High flier gets set to land in top city role

Sharon O'Connor, new Chief Executive of Derry City Council.
Sharon O'Connor, new Chief Executive of Derry City Council.

When pressed for examples of Sharon O’Connor’s best work, Down locals often refer to their massively successful annual Festival of Flight, attended by tens of thousands of people. If her CV is anything to go by, Derry’s new Town Clerk and Council Chief Executive is a real high flier herself.

Ms O’Connor, previously head of culture and economic development at Down District Council, will take over some time towards the end of this month. Earning £107,500 plus expenses, the Lambeg native will be under pressure from ratepayers to ensure the City’s £36m budget is spent wisely. According to those she served and worked with in Down, Derry should have little to worry about.

Cadogan Enright, a Green councillor and Derry native, told the Journal: “Down’s loss is Derry’s gain.”Jim Masson, managing director of Down News, described Ms O’Connor as “positive, with no back doors or sharp edges. She’s efficient, well-liked, and good at managing projects.” Janice Symington of the Down Business Centre said the incoming council chief is “a very competent, very able person: she ran a very efficient department.”

Patrick Cassidy, head of Down Business Forum and owner of a Downpatrick shoe shop, was equally eager to praise the incoming official. “She’s a tough individual, whatever she aims for she tends to achieve...she’s a good person to have on your team.” Mr Cassidy expected Ms O’Connor to adapt quickly to increased responsibilities and a vastly bigger budget: “she has the make-up to succeed wherever she goes, and I wish her well”.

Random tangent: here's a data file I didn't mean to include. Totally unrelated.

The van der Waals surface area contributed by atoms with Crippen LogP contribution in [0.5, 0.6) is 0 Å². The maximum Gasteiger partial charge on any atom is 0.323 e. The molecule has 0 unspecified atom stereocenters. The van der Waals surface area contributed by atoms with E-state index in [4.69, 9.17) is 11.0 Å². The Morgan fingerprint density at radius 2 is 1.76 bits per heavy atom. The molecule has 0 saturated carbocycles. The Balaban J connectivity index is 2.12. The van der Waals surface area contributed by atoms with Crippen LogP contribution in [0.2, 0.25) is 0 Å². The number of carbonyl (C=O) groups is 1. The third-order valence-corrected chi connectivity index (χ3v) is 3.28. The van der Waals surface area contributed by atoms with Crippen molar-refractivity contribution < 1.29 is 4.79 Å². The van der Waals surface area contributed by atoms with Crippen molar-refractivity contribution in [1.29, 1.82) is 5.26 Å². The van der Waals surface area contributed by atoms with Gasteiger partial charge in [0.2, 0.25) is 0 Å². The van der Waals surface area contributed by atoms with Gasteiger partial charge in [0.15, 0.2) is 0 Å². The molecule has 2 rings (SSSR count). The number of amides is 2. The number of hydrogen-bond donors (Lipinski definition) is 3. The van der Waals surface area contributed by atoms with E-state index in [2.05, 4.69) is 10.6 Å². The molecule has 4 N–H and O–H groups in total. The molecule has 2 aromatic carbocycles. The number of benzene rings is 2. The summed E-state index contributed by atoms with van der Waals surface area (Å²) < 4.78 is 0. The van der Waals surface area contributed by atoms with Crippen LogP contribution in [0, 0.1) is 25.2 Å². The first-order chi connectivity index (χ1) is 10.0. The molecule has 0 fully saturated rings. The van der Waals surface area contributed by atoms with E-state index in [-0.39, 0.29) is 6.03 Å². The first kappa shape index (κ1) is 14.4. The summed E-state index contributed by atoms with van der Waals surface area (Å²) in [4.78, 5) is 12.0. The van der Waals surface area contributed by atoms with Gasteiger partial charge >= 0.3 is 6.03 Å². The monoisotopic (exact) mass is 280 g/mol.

At Down District Council, councillors seemed impressed with O’Connor’s 11 years of service. The SDLP’s Jim Doris, chair of the committee tasked with reviewing her department, describes her as a “very enthusiastic officer, a very good ideas person”. With jobs and Derry’s City of Culture year at the top of the council’s agenda, Colr. Doris’s other remarks are encouraging: he emphasised her skills in attracting industry, and her determination in pursuing successful local arts projects.

After completing her studies at the University of Ulster, Ms O’Connor worked in the private and voluntary sector until her appointment to Down Council in 2000. O’Connor also received training at the prestigious Federal Executive Institute in the US. She is a fellow of the Chartered Institute of Personnel and Development and won the IOD’s award for public sector director of the year in 2010. Ms O’Connor is a former member of the BBC’s Broadcasting Council and currently serves as a director of the Northern Ireland Transport Holding Company, the body responsible for running Translink. In a further encouraging sign ahead of Derry’s eagerly awaited year as City of Culture, Derry’s next council chief has been a much-praised board member of the Arts Council since 2003.

With such a wealth of experience, it’s puzzling that Ms O’Connor may be set to receive a £500-a-day mentor for her first 12 months in the job. Reports suggest the resources and policy committee of Derry City Council was set to vote on this proposal yesterday evening. At the time of going to press, the Journal was unable to verify the nature or fate of the idea. Councillors on the committee, chaired by Waterside councillor and former mayor Gerard Diver, refused to comment ahead of the meeting. Derry City Council also chose not to make an official response. When asked why these discussions were kept from the public domain, the SDLP’s Colr. John Boyle said the council’s staffing arrangements are generally kept confidential for the sake of staff.